The map shows what appears to be 7 kilns when the survey was done in the mid 1840's. There also appears to be evidence of two former kilns in an Old Quarry (Limestone) south of the working quarry.

The agreement on the lime burning site, dated January 3, 1821 shows that it was leased by Henry Pullan who took over from a Mr Harrison. The site is referred to as Kiddal Lime Kilns. It was in a field of just over two acres called Little Yew Tree Close. It will be seen from the map that the lime burning site was at the south side of the Leeds York Road (A64), known then as the Turnpike Road, nearly opposite Kiddal Hall. As the process of burning creates air pollution, it is surprising that it is so close to Kiddal Hall and not far off being in the line of the prevailing wind. Kiddal Hall was owned and leased out to Thomas Kemp by Mr Wilkinson of Potterton Hall at that time so air pollution at Kiddal Hall was of little concern to the owner.

The agreement required Mr Pullan

"to pay £25 annually for 400 yards (1) whether got or not, and for any greater quantity Is 3d per yard. Payments to be made at the Rent days in summer and Xmas equally." After three months further arrangements were made by Mr. Howgate (possibly the estate overseer) to have stone markers (shown on a site plan as A and B) placed and for what appears to be a significant fall in the yardage payment from Is 3d per yard for the first 400 yard measure to 1s Od per yard and 1s Od for further yardage - if one assumes that the primary yardage was still 400 yards.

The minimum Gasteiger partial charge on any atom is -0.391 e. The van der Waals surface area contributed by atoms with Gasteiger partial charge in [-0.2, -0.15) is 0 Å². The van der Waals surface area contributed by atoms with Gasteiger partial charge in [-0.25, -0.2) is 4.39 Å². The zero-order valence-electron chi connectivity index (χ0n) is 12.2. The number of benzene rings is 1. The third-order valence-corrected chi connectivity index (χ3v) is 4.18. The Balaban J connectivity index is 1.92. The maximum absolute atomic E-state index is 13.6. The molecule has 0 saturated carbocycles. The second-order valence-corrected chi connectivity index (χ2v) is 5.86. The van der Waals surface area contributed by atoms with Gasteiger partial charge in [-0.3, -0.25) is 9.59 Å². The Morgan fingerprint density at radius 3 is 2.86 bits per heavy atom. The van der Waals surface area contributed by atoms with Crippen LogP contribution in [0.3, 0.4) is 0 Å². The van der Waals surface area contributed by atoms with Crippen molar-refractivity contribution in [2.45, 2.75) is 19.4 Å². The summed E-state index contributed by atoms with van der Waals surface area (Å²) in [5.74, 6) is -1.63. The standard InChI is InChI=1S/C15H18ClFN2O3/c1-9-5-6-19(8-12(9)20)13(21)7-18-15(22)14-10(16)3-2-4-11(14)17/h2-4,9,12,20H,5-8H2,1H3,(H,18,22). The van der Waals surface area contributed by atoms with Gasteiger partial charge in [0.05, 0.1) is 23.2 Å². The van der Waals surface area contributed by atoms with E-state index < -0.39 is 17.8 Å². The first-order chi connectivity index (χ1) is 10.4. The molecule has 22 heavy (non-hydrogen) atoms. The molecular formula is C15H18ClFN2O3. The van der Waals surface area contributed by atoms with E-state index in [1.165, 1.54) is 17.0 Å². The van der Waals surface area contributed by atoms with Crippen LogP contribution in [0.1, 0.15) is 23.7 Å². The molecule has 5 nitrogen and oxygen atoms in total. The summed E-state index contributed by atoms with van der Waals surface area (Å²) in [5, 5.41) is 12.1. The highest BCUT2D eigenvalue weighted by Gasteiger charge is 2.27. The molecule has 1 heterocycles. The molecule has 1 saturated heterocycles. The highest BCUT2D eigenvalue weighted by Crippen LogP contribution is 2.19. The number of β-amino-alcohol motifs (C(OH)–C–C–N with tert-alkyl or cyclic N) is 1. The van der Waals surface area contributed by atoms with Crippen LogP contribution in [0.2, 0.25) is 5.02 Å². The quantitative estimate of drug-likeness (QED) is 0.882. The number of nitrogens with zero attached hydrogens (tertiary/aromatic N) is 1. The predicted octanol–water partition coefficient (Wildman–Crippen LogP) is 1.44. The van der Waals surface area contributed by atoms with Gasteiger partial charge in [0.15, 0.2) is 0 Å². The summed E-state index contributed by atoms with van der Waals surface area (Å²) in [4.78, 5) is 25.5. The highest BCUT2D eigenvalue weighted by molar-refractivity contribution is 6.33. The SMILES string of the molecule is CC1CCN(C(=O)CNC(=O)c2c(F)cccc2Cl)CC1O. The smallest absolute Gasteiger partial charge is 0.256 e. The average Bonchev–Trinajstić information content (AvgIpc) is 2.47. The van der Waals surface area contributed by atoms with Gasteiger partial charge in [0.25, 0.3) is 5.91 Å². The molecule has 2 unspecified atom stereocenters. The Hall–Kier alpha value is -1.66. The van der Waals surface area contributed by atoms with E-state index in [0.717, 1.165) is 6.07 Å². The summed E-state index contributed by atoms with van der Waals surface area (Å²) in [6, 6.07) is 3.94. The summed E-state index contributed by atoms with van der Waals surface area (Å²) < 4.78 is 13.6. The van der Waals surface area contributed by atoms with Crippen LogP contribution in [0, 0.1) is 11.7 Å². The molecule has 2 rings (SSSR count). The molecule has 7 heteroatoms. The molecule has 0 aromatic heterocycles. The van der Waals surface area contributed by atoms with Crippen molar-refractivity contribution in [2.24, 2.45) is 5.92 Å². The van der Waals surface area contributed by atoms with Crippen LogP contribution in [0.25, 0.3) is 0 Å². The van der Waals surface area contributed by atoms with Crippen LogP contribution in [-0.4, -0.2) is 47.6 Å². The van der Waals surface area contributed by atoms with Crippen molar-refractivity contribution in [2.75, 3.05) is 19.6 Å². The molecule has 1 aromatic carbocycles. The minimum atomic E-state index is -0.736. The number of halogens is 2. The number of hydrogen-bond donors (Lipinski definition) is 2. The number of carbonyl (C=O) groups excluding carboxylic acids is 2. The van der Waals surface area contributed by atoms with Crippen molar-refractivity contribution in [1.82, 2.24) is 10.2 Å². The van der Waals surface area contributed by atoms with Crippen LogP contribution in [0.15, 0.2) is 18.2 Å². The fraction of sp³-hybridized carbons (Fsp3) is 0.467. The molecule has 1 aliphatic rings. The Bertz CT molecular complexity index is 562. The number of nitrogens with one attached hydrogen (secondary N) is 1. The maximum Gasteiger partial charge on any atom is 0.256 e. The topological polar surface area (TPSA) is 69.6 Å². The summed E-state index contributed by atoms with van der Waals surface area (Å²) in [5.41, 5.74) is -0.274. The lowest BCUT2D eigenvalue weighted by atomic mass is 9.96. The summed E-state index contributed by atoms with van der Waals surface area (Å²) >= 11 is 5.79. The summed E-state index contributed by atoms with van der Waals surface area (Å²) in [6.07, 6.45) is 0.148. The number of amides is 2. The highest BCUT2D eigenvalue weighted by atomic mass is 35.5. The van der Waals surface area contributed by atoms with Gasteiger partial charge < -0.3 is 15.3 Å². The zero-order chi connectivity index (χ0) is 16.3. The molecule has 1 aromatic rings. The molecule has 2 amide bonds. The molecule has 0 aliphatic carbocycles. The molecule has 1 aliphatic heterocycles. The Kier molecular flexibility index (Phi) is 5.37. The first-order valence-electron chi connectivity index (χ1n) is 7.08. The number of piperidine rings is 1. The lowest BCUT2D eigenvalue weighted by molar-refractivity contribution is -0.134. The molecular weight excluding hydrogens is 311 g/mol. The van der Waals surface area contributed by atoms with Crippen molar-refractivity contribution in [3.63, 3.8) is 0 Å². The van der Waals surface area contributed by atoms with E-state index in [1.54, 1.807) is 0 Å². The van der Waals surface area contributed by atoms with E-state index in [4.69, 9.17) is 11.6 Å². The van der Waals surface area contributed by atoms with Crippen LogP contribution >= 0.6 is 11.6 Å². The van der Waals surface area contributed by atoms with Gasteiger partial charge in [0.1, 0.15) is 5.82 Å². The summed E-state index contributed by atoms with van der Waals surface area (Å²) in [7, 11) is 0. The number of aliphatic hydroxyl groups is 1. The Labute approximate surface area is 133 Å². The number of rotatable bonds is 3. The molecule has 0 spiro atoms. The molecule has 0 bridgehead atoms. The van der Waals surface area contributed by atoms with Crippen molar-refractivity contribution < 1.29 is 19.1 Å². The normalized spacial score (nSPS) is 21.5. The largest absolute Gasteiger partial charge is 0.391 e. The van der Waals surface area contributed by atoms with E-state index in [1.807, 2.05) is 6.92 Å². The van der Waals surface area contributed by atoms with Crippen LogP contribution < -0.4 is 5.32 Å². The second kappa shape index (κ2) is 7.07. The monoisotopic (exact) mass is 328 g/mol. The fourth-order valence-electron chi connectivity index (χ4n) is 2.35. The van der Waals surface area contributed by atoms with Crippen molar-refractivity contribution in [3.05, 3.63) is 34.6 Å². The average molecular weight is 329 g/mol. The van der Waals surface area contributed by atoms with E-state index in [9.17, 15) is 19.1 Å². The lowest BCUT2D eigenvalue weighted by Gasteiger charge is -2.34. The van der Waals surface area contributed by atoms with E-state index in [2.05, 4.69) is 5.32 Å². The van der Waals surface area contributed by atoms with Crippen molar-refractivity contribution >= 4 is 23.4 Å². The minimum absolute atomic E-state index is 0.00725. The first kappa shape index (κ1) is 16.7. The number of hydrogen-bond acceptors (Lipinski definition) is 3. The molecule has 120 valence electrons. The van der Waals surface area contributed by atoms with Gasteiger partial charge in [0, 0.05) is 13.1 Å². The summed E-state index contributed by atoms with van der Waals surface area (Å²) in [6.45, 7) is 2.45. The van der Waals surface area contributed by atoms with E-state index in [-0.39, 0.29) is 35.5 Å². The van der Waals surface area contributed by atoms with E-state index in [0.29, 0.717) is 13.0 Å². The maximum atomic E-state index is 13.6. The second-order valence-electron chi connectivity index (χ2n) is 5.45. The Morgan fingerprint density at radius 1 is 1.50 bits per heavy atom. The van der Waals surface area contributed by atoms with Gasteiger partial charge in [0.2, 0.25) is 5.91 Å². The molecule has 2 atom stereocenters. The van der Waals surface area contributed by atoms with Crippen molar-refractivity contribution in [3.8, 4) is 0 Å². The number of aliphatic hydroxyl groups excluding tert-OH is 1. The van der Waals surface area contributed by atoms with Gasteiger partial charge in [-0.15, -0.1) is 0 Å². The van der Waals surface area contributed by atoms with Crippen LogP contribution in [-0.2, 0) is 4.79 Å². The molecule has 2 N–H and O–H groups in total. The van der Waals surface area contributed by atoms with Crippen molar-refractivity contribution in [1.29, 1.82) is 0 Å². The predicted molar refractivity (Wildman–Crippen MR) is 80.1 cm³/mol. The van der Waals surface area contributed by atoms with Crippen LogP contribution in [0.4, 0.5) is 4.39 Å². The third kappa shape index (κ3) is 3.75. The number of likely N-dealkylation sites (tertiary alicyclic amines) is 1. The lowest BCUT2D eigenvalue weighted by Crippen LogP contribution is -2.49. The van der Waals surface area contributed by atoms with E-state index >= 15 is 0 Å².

Apart from the rental of the lime burning site the agreement allowed Mr Wilkinson to receive 4 Chaldron(2) of Lime annually free of expense. The rent of the land containing the kilns and a cottage was £1 per acre. Under the rental agreement, Mr Pullan was also required to:
  • hang and keep in repair a gate going from the Quarry to the Turnpike Road,
  • keep in repair the Wall adjoining the Turnpike Road,
  • pay the rent of cottage and land adjoining the Quarry to be annually, (sic)
  • pay all assessments and outgoings whatever,